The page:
Alliance Trust plc, the £3.1 billion Dundee investment trust company which uses external fund managers Willis Towers Watson (WTW), announced that its 2022 total shareholder return (TSR) was -5.8% and its net asset value (NAV) total return was -7.1% in 2022.
Both the TSR and NAV Total Return for Alliance Trust were ahead of its benchmark, the MSCI ACWI, which returned -8.1%.
The Dundee closed-end fund also outperformed most of its peers in the Association of Investment Companies (AIC) Global Sector, where the average TSR was -23.2%.
Alliance Trust said the fund’s performance “benefitted from the portfolio’s balanced style exposures, avoiding the worst of growth stock declines.”
Alliance Trust aims to deliver long-term capital growth and rising income from investing in global equities.
It “blends” the top stock selections of some of the “world’s best active managers” as rated by Willis Towers Watson, into a single diversified portfolio.
Alliance Trust has appointed Edinburgh-based Juniper Partners Limited as its Company Secretary with Juniper also providing finance, fund administration and accounting services to Alliance from April 1, 2023.
Alliance Trust said its 2022 total dividend of 24p per ordinary share is a 26% increase on 2021.
“The company expects to extend its 56-year track record of increasing dividends,” said the fund.
Total assets of Alliance Trust fell to £3.1 billion at the end of 2022 compared to £3.7 billion a year earlier.
“Whereas in previous years, our diversified stance had held back performance versus the market and many growth-style peers, due to the concentration of returns in a handful of expensive US growth stocks, in 2022 it enabled us to avoid the worst of the tech rout and, at the same time, benefit from the recovery in energy stocks,” wrote the fund’s investment managers in their report.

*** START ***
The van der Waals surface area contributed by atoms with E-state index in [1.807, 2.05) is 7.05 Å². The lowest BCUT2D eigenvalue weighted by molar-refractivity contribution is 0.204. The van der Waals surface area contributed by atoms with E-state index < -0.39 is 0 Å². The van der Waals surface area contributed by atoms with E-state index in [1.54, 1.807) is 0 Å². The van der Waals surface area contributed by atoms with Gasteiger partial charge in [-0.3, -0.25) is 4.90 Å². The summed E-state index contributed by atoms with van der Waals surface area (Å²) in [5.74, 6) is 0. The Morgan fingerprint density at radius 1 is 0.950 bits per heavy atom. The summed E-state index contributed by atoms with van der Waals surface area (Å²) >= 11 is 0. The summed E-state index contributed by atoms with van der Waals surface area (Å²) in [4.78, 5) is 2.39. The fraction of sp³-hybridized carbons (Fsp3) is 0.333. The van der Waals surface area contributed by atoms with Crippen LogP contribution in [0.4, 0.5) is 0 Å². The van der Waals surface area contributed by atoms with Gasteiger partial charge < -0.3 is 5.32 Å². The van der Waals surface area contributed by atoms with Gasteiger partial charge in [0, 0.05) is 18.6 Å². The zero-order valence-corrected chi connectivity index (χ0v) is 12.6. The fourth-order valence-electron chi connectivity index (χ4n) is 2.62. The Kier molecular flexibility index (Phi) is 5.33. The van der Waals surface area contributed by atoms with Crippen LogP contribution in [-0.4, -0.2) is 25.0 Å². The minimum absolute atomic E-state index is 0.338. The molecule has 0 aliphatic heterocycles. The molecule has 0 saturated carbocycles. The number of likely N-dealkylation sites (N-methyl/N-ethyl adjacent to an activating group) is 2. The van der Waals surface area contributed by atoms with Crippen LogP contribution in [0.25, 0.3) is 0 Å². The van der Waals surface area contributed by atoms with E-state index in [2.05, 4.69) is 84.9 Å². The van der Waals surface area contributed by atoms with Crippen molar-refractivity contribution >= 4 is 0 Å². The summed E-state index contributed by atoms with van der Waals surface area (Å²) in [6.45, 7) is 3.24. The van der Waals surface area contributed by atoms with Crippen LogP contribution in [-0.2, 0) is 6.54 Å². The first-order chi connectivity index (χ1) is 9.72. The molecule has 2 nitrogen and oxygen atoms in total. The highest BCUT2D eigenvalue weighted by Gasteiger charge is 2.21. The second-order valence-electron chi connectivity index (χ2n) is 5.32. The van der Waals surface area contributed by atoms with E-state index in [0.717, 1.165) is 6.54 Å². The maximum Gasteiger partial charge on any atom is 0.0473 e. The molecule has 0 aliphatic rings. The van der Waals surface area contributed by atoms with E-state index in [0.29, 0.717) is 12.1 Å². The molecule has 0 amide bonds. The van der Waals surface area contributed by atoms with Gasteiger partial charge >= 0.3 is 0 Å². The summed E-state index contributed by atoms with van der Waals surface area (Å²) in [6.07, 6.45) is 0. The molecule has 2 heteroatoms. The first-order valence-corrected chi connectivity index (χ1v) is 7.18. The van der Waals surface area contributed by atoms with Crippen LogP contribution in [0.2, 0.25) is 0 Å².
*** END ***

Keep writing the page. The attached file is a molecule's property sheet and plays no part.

“Not owning Tesla and Apple boosted relative returns versus the index, and although we continue to own some other fallen growth stars such as Amazon, salesforce.com and Alphabet, the relative modesty of our exposures helped to contain the damage.
“The oil companies ExxonMobil in the US (held by GQG Partners), BP in the UK (held by Jupiter Asset Management) and Petrol Brasileiro in Brazil (held by GQG) were among the biggest contributors to relative returns.
“Our stock pickers also found winners in defence, where BAE Systems (held by Veritas Asset Management) and Booz Allen Hamilton (held by Black Creek Investment Management) benefitted from rising demand due to increased government spending.
“Our positions in healthcare and financials, with US-based UnitedHealth Group (held by GQG and Veritas), and Indian bank HDFC (held by GQG) also boosted returns …
“Our role as investment manager is to select the best stock pickers available globally and blend them together into a balanced portfolio, reallocating capital between them where necessary to control risk.
“We consciously did not change the strategic stance of the portfolio during the year, although we terminated River and Mercantile Asset Management’s (R&M) mandate in March due to a change in corporate ownership which we thought could undermine the firm’s investment culture.
“At the time, R&M’s relatively small allocation accounted for approximately 6% of the portfolio.
“This capital was redistributed to existing stock pickers with similar investment approaches, principally Jupiter and Black Creek, to retain the portfolio’s overall style balance, although some of the capital also went to GQG …”
Alliance Trust plc chairman Gregor Stewart said: “We are pleased that our performance was more resilient than the market and ahead of most of our peers in the AIC Global Sector.”
The company said its 2022 income grew to £95.521 million from the prior year’s £62.282 million and that it made a loss before tax of £235.868 million compared to a 2021 profit of £543.316 million.